A Dane County judge struck down the state’s new voter ID law on Monday – the second judge in a week to block the requirement that voters show photo identification at the polls. “A government that undermines the very foundation of its existence – the people’s inherent, pre-constitutional right to vote – imperils its legitimacy as a government by the people, for the people, and especially of the people,” Dane County Circuit Judge Richard Niess wrote. “It sows the seeds for its own demise as a democratic institution. This is precisely what 2011 Wisconsin Act 23 does with its photo ID mandates.” Niess’ eight-page ruling goes further than the one issued by another judge last week because it permanently invalidates the law for violating the state constitution. Tuesday’s order by Dane County Judge David Flanagan halted the law for the April 3 presidential primary and local elections, but not beyond that. Attorney General J.B. Van Hollen promised to quickly appeal the decision.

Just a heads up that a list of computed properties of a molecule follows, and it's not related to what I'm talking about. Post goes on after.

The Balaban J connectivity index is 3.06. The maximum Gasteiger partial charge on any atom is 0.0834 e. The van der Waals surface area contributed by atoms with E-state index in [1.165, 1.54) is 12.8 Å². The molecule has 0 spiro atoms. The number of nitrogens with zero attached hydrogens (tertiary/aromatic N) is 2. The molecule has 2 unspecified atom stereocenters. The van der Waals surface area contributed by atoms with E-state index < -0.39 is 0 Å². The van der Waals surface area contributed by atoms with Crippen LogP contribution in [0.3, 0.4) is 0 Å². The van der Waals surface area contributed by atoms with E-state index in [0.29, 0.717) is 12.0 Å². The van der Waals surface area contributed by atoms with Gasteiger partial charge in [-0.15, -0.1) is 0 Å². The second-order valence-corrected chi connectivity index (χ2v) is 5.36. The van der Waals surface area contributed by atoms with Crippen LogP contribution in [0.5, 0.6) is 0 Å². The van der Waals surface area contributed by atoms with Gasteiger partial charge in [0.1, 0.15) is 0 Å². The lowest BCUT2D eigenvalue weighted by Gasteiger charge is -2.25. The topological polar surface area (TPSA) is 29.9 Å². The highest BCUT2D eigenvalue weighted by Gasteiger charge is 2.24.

The latest order may make it harder for the state to put the voter ID law into effect before the April 3 election because it would have to win two appeals in less than four weeks. Kevin Kennedy, director of the state Government Accountability Board, said his election agency is telling local clerks to keep training to implement the law so they’re prepared to do so if it’s suddenly restored. “We’ll just live with what is there,” Kennedy said.
Whether Wisconsin’s photo ID law will stand is widely considered likely to be decided by a higher court – a point the judge in the case made from the bench during a Friday hearing. There are four lawsuits pending against the law. The rulings come just weeks before recall elections for four Republican state senators. Recall elections are also likely for Gov. Scott Walker and Lt. Gov. Rebecca Kleefisch, but they have not yet been ordered. Niess’ decision came the same day the U.S. Department of Justice blocked Texas’ voter ID law, which the agency said would disproportionately affect Hispanic voters because they are less likely to have appropriate identification.